The Memory of Dreams


The events of history are often masked by the myths, legends, and various revisions that the writers of history want us to read. So, too, are places that we visit. If we are not careful we will see, or be shown, only what the publicists, the marketing people, want us to see. They present us with a mask. Whether looking at the events of history, or visiting historical places, always look behind the mask. You may just be surprised.

 “The approach to Venice is disappointing. Mestre is not a city that inspires wonder. Apart from the wonder of how it came to be like that. The causeway between Mestre and Venice is perhaps more inspiring because it seems to cross a sea that is as smooth and as grey as a sheet of glass. Islands rise out of the lagoon barely enough to support the vegetation that grows upon them. One more tree and the island would sink. And in the distance, at the end of the causeway, rising out of the mist are the familiar domes and spires of Venice. Familiar even to those who have never been there before.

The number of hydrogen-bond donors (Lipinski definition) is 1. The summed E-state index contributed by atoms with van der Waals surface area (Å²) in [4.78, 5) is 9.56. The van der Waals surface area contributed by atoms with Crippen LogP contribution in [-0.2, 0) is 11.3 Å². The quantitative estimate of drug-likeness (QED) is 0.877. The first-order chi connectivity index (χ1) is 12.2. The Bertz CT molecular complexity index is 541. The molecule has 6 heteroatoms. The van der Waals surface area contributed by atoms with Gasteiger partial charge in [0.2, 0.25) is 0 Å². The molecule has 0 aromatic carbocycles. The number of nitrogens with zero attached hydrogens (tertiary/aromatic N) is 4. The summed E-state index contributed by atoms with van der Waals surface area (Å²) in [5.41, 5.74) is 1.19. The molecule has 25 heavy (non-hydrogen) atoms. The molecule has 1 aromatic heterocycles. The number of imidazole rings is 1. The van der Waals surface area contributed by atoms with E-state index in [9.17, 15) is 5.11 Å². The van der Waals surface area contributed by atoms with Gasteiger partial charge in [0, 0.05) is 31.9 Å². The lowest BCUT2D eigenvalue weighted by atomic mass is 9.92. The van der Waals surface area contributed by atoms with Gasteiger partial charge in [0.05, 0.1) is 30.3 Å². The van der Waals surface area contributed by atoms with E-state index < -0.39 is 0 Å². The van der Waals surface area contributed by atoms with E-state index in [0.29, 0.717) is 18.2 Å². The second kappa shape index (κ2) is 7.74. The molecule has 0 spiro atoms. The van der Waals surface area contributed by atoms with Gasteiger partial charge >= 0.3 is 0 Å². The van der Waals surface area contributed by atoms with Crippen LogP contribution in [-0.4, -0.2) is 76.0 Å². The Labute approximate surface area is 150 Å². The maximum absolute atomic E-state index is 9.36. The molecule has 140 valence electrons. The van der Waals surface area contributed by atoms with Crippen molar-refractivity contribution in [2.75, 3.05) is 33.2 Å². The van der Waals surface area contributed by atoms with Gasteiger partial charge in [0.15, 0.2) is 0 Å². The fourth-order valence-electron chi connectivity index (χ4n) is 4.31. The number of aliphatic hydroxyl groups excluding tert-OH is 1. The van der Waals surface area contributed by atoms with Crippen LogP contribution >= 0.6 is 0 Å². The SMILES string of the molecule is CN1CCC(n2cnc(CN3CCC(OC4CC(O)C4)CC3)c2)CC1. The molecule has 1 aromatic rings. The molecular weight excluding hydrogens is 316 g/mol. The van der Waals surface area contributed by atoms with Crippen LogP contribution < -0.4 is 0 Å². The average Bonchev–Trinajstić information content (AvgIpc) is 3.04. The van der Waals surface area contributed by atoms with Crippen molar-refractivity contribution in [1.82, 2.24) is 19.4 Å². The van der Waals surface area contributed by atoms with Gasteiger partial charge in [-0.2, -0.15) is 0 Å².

They say that Venice is sinking. But only because of the weight of the tourists. It is in danger of becoming a theme park. A parody of itself. The expectation of the Venetian myth is so great that the city puts on a mask just to satisfy the tourist. To really know Venice one must look behind the mask.

I looked behind the mask…”

from The Memory of Dreams

Douglas Wilkie 2001

The Memory of Dreams (ISBN 9781320639309) can be purchased through Blurb or (ISBN 9781364727574) through outlets such as Amazon, The Book Depository and other online retailers.

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